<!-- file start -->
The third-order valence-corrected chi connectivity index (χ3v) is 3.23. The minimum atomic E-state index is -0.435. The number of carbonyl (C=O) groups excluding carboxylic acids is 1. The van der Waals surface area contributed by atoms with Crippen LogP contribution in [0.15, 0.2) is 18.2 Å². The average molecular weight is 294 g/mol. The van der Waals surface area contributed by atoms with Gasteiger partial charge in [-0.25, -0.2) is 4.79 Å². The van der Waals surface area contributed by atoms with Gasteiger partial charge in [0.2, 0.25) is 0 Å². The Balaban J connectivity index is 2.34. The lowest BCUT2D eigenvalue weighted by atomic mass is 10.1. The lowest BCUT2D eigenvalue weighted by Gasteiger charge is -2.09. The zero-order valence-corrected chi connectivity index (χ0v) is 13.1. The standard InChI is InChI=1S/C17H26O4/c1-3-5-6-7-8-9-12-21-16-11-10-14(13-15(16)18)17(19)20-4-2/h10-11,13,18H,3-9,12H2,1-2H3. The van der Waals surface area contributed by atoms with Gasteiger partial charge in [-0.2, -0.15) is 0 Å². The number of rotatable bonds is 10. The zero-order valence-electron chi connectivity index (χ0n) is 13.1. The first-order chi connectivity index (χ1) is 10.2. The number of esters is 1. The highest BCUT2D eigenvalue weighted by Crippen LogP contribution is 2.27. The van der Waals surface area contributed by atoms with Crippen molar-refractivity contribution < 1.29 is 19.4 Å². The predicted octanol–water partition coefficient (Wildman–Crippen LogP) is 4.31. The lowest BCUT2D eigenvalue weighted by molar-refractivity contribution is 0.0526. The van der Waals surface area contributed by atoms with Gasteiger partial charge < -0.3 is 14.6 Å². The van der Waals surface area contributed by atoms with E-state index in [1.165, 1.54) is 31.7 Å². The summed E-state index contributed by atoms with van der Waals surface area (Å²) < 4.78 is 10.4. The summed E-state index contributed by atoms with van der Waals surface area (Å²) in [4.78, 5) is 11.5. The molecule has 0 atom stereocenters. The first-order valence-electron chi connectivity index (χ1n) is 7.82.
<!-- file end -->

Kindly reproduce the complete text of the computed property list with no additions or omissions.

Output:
The third-order valence-corrected chi connectivity index (χ3v) is 3.23. The minimum atomic E-state index is -0.435. The number of carbonyl (C=O) groups excluding carboxylic acids is 1. The van der Waals surface area contributed by atoms with Crippen LogP contribution in [0.15, 0.2) is 18.2 Å². The average molecular weight is 294 g/mol. The van der Waals surface area contributed by atoms with Gasteiger partial charge in [-0.25, -0.2) is 4.79 Å². The van der Waals surface area contributed by atoms with Gasteiger partial charge in [0.2, 0.25) is 0 Å². The Balaban J connectivity index is 2.34. The lowest BCUT2D eigenvalue weighted by atomic mass is 10.1. The lowest BCUT2D eigenvalue weighted by Gasteiger charge is -2.09. The zero-order valence-corrected chi connectivity index (χ0v) is 13.1. The standard InChI is InChI=1S/C17H26O4/c1-3-5-6-7-8-9-12-21-16-11-10-14(13-15(16)18)17(19)20-4-2/h10-11,13,18H,3-9,12H2,1-2H3. The van der Waals surface area contributed by atoms with Gasteiger partial charge in [-0.2, -0.15) is 0 Å². The number of rotatable bonds is 10. The zero-order valence-electron chi connectivity index (χ0n) is 13.1. The first-order chi connectivity index (χ1) is 10.2. The number of esters is 1. The highest BCUT2D eigenvalue weighted by Crippen LogP contribution is 2.27. The van der Waals surface area contributed by atoms with Crippen molar-refractivity contribution < 1.29 is 19.4 Å². The predicted octanol–water partition coefficient (Wildman–Crippen LogP) is 4.31. The lowest BCUT2D eigenvalue weighted by molar-refractivity contribution is 0.0526. The van der Waals surface area contributed by atoms with Gasteiger partial charge < -0.3 is 14.6 Å². The van der Waals surface area contributed by atoms with E-state index in [1.165, 1.54) is 31.7 Å². The summed E-state index contributed by atoms with van der Waals surface area (Å²) < 4.78 is 10.4. The summed E-state index contributed by atoms with van der Waals surface area (Å²) in [4.78, 5) is 11.5. The molecule has 0 atom stereocenters. The first-order valence-electron chi connectivity index (χ1n) is 7.82.